There are at least two good reasons why foundation boards and senior management should be representative of the communities they serve. First, they will naturally produce a greater variety of viewpoints and a wider range of experience, which arguably improves decision–making and problem-solving. Second, philanthropic organizations usually champion principles such as equality and fairness, but the reputation of the sector in which they operate will surely be weakened if these values are not reflected in the organizations that espouse them.
If the case for representative boards in the philanthropic sector seems clear, where do we go from here? The first point to make is that the needle has begun to shift on this issue and there is a growing momentum to take this forward.
Some excellent work has already been done by the likes of D5 in the US and by the European Foundation Centre’s Diversity, Migration and Integration Interest Group (the DMIIG), while in the UK the Ariadne community is currently looking at representation on the trustee boards and senior management of UK grantmaking organizations with a view to developing an initiative with interested foundations to take the issue forward.
Progress, however, has been slow, and the road not always smooth. For one thing, conventional foundation legacies and practices can be significant barriers to representative selection.
For example, the emphasis on executive experience more often than not eliminates those who would be able to bring first-hand experience and knowledge of communities. Recruitment criteria tend to emphasize management or governance experience, which leads to selection from a narrow range, with ‘unusual’ candidates who may have the competencies but not necessarily the contacts or experience being screened out.
Regulatory guidelines also give weight to certain aspects of trustees’ duties, like their fiduciary responsibilities, and this helps to further feed an already risk-averse selection mindset.
The emphasis on executive experience more often than not eliminates those who would be able to bring first-hand experience and knowledge of communities.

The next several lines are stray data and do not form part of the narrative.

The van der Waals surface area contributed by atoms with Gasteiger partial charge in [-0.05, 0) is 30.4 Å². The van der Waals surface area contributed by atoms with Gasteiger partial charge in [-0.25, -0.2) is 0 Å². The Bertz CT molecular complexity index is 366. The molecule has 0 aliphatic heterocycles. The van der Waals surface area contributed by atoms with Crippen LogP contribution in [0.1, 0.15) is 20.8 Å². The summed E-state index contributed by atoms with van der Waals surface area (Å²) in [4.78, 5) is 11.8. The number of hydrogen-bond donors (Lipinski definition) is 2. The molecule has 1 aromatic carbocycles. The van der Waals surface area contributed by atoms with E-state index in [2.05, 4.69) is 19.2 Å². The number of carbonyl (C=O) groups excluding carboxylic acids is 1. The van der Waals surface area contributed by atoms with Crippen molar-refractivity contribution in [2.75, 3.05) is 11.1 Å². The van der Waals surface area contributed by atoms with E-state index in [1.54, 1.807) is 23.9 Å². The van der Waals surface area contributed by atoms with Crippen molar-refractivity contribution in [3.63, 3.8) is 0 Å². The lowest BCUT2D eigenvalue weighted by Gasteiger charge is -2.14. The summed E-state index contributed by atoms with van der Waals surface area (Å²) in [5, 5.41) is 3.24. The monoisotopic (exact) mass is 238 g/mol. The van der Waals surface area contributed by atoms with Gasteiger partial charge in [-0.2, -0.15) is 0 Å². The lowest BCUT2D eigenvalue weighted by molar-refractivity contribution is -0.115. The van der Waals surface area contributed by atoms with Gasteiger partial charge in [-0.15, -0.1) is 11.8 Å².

Nor is unconscious bias addressed as boldly as it should be. Even with the best of intentions people tend to recruit in their own image. This is very apparent if we consider the board composition of foundations in the UK.
Between 2005 and 2015, almost 30 per cent of the registered grantmaking trusts in England and Wales had men-only boards. In comparison, just 8 per cent of FTSE 250 companies and 3.6 per cent of S&P 500 companies had men-only boards in 2014, according to Factary, a research and fundraising consultancy.
Even with the best of intentions people tend to recruit in their own image.
So, what insights can be offered to organizations wanting to address the issue of representation at senior levels in the philanthropic sector? How about these for starters?
- Change is very slow. A five-year plan is the minimum that should be considered.
- Funder networks can provide support for a programme designed to work with a small group of foundations as they go through the process of diversifying their boards and later sharing their experiences with others. This would help to de-risk the approach and encourage others.
- Senior-level champions are needed to create and maintain momentum.
- Talent pipelines need to be fostered. If not, it will remain an easy fall-back for recruiters to say that there are no suitable candidates. Initiatives such as internships, mentoring, secondment and skills swap schemes can be incorporated into the operational activities of larger more progressive ‘exemplar’ funders.
- Approaches will vary. The right and moral case will resonate with some but, to be successful, the argument will also need to reach those who are yet to be convinced and to engage a spectrum that spans the cognitive and emotional space.
- Change will not come about automatically. A core group of committed foundations needs to set aside dedicated time and resources.
As the space for progressive values continues to shrink and be undermined, it falls to the philanthropic sector to do more to uphold these principles. What better way for foundations to do this than by reflecting those ideals in their senior management and boards?
- ^ The term diversity can be quite polarizing. Since diversity is about showing variety, I prefer the term representation. Senior management should reflect the society in which it operates, a society with glorious complexities and intersections of age, race, ethnicity, gender, sexuality, ability, religion etc.